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Can money really buy you happiness?
According to researchers at Purdue University in the United States, the answer is: yes!
But the issue is not black and white; The price of happiness is different in the whole world and you have to reach the right balance because if you gain too much there will be “side effects”.
The Gallup World Poll survey, led by Andrew Jebb, polled more than 1.7 million people in 164 countries .
|The price of happiness in different parts of the world (in US $) Source: Jebb et al (2018)|
|Global||US $ 95,000|
|Western Europe / Scandinavia||US $ 100,000|
|Eastern Europe / The Balkans||US $ 45,000|
|Australia / New Zealand||US $ 125,000|
|Southeast Asian||US $ 70,000|
|Eastern Asia||US $ 110,000|
|Latin America / Caribbean||US $ 35,000|
|North America||US $ 105,000|
|Middle East / North Africa||US $ 115,000|
|Sub-Saharan Africa||US $ 40,000|
Happiness = US $ 95,000
The researchers found that US $ 95,000 per year was the average global income that led to a ” satisfactory life assessment “.
The term “satisfactory life assessment” means the general estimate of how one is doing and is likely to be more influenced by higher goals and comparisons with others.
However, Jebb and his team observed that once that happiness threshold is reached, additional increases in income tended to be associated with lower levels of life satisfaction and less well-being.
Academics suspect that this reverse effect is triggered by some kind of anxiety about the social status that is activated after needs are met.
People can then start making social comparisons that could result in less well-being.
“One thing the data shows us is that there are limits on how much money influences our well-being,” says Jebb.
“At some point, people start asking themselves: ‘How well is it going?’ and ‘How do I compare with other people?’ ”
“What we see on television and what advertisers tell us we need to indicate that there is no limit to how much money is needed to be happy,” he adds.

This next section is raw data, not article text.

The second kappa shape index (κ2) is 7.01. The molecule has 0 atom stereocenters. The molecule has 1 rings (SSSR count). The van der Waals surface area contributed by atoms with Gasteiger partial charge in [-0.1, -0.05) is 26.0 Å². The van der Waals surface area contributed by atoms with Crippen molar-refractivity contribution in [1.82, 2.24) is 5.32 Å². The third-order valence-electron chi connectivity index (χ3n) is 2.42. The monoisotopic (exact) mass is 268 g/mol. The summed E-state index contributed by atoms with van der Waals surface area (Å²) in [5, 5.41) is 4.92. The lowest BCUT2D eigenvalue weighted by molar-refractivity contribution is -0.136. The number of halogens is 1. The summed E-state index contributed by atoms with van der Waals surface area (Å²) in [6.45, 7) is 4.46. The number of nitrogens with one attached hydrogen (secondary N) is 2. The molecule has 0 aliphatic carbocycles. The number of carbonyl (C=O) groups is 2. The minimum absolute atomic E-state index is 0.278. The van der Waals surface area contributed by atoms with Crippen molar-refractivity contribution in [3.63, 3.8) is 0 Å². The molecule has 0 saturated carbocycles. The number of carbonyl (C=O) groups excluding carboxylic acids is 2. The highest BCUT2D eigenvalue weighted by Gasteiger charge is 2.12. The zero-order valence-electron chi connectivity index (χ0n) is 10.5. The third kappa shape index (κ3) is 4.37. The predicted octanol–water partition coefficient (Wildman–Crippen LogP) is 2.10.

It also points out the “side effects” of higher incomes.
“Higher incomes are often accompanied by greater demands for time, workload and responsibility, which could limit opportunities for positive experiences: leisure activities, for example.”
The team at Purdue University also observed that the goals of “financial happiness” differed in all regions of the world.
The most affluent areas showed higher thresholds . In Western Europe and Scandinavia, the satisfactory life assessment required an income of US $ 100,000 and in North America of US $ 105,000.
But the highest “price” for happiness was found in Oceania (Australia and New Zealand) and in the Middle East, where the figures amounted to US $ 125,000 and US $ 115,000.
These levels differ radically from Latin America and the Caribbean, for example, where satisfaction is reached with US $ 35,000 .
“This pattern of results suggested that the level of satiety was related to the general wealth of the region,” says Jebb.
“But it also shows how happiness is not built in the same way everywhere and how other variables also play a role.”
“It is important to see that values and not just possessions, for example, are driving welfare.”
The researchers found that the thresholds also vary according to educational level and gender , with the average “ideal income” for women of US $ 100,000, while for men worldwide it is US $ 90,000.